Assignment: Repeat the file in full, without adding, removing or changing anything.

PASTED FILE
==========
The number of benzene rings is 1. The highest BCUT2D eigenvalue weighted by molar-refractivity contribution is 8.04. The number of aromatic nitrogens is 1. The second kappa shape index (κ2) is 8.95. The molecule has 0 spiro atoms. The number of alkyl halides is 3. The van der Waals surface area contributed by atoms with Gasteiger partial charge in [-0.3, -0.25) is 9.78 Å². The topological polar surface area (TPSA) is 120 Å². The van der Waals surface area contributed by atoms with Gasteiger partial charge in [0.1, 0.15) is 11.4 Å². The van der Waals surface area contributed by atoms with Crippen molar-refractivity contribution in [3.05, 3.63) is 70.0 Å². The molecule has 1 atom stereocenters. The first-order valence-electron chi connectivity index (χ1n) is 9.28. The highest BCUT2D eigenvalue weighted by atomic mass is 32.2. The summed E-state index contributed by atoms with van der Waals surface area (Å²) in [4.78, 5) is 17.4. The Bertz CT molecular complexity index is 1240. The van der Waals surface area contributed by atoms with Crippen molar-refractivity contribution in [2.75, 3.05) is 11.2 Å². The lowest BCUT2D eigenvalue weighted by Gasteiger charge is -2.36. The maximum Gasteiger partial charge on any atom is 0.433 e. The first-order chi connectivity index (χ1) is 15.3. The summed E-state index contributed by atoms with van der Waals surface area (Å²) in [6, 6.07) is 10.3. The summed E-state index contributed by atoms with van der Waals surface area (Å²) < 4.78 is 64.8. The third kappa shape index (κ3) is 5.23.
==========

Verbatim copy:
The number of benzene rings is 1. The highest BCUT2D eigenvalue weighted by molar-refractivity contribution is 8.04. The number of aromatic nitrogens is 1. The second kappa shape index (κ2) is 8.95. The molecule has 0 spiro atoms. The number of alkyl halides is 3. The van der Waals surface area contributed by atoms with Gasteiger partial charge in [-0.3, -0.25) is 9.78 Å². The topological polar surface area (TPSA) is 120 Å². The van der Waals surface area contributed by atoms with Gasteiger partial charge in [0.1, 0.15) is 11.4 Å². The van der Waals surface area contributed by atoms with Crippen molar-refractivity contribution in [3.05, 3.63) is 70.0 Å². The molecule has 1 atom stereocenters. The first-order valence-electron chi connectivity index (χ1n) is 9.28. The highest BCUT2D eigenvalue weighted by atomic mass is 32.2. The summed E-state index contributed by atoms with van der Waals surface area (Å²) in [4.78, 5) is 17.4. The Bertz CT molecular complexity index is 1240. The van der Waals surface area contributed by atoms with Crippen molar-refractivity contribution in [2.75, 3.05) is 11.2 Å². The lowest BCUT2D eigenvalue weighted by Gasteiger charge is -2.36. The maximum Gasteiger partial charge on any atom is 0.433 e. The first-order chi connectivity index (χ1) is 15.3. The summed E-state index contributed by atoms with van der Waals surface area (Å²) in [6, 6.07) is 10.3. The summed E-state index contributed by atoms with van der Waals surface area (Å²) < 4.78 is 64.8. The third kappa shape index (κ3) is 5.23.